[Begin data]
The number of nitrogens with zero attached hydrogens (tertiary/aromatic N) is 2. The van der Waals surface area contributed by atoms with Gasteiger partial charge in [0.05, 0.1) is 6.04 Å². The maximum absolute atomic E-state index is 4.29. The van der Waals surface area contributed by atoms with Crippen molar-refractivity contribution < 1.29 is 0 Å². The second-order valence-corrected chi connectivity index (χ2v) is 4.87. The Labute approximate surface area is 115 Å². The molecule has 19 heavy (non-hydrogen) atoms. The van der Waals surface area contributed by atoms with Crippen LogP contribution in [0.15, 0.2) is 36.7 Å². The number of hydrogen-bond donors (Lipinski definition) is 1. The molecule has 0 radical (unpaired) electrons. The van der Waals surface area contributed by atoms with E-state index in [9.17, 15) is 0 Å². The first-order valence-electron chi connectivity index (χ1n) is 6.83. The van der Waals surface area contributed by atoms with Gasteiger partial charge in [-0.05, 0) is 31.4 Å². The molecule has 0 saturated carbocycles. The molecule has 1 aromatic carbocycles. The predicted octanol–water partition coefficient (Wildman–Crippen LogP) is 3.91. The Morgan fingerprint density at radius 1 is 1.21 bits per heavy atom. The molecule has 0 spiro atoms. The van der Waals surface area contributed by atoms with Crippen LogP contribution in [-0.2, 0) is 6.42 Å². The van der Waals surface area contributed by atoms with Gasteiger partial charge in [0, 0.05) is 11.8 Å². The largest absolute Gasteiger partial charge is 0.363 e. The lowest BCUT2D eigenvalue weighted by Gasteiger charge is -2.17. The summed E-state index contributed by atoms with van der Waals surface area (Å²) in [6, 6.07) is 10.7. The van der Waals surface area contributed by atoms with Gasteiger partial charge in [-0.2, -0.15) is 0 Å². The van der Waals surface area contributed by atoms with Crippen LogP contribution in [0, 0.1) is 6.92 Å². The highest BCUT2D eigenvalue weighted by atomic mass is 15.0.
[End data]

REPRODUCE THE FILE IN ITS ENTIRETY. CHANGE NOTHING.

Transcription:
The number of nitrogens with zero attached hydrogens (tertiary/aromatic N) is 2. The van der Waals surface area contributed by atoms with Gasteiger partial charge in [0.05, 0.1) is 6.04 Å². The maximum absolute atomic E-state index is 4.29. The van der Waals surface area contributed by atoms with Crippen molar-refractivity contribution < 1.29 is 0 Å². The second-order valence-corrected chi connectivity index (χ2v) is 4.87. The Labute approximate surface area is 115 Å². The molecule has 19 heavy (non-hydrogen) atoms. The van der Waals surface area contributed by atoms with Crippen LogP contribution in [0.15, 0.2) is 36.7 Å². The number of hydrogen-bond donors (Lipinski definition) is 1. The molecule has 0 radical (unpaired) electrons. The van der Waals surface area contributed by atoms with E-state index in [9.17, 15) is 0 Å². The first-order valence-electron chi connectivity index (χ1n) is 6.83. The van der Waals surface area contributed by atoms with Gasteiger partial charge in [-0.05, 0) is 31.4 Å². The molecule has 0 saturated carbocycles. The molecule has 1 aromatic carbocycles. The predicted octanol–water partition coefficient (Wildman–Crippen LogP) is 3.91. The Morgan fingerprint density at radius 1 is 1.21 bits per heavy atom. The molecule has 0 spiro atoms. The van der Waals surface area contributed by atoms with Crippen LogP contribution in [-0.2, 0) is 6.42 Å². The van der Waals surface area contributed by atoms with Gasteiger partial charge in [0, 0.05) is 11.8 Å². The largest absolute Gasteiger partial charge is 0.363 e. The lowest BCUT2D eigenvalue weighted by Gasteiger charge is -2.17. The summed E-state index contributed by atoms with van der Waals surface area (Å²) in [6, 6.07) is 10.7. The van der Waals surface area contributed by atoms with Gasteiger partial charge in [-0.2, -0.15) is 0 Å². The van der Waals surface area contributed by atoms with Crippen LogP contribution in [0, 0.1) is 6.92 Å². The highest BCUT2D eigenvalue weighted by atomic mass is 15.0.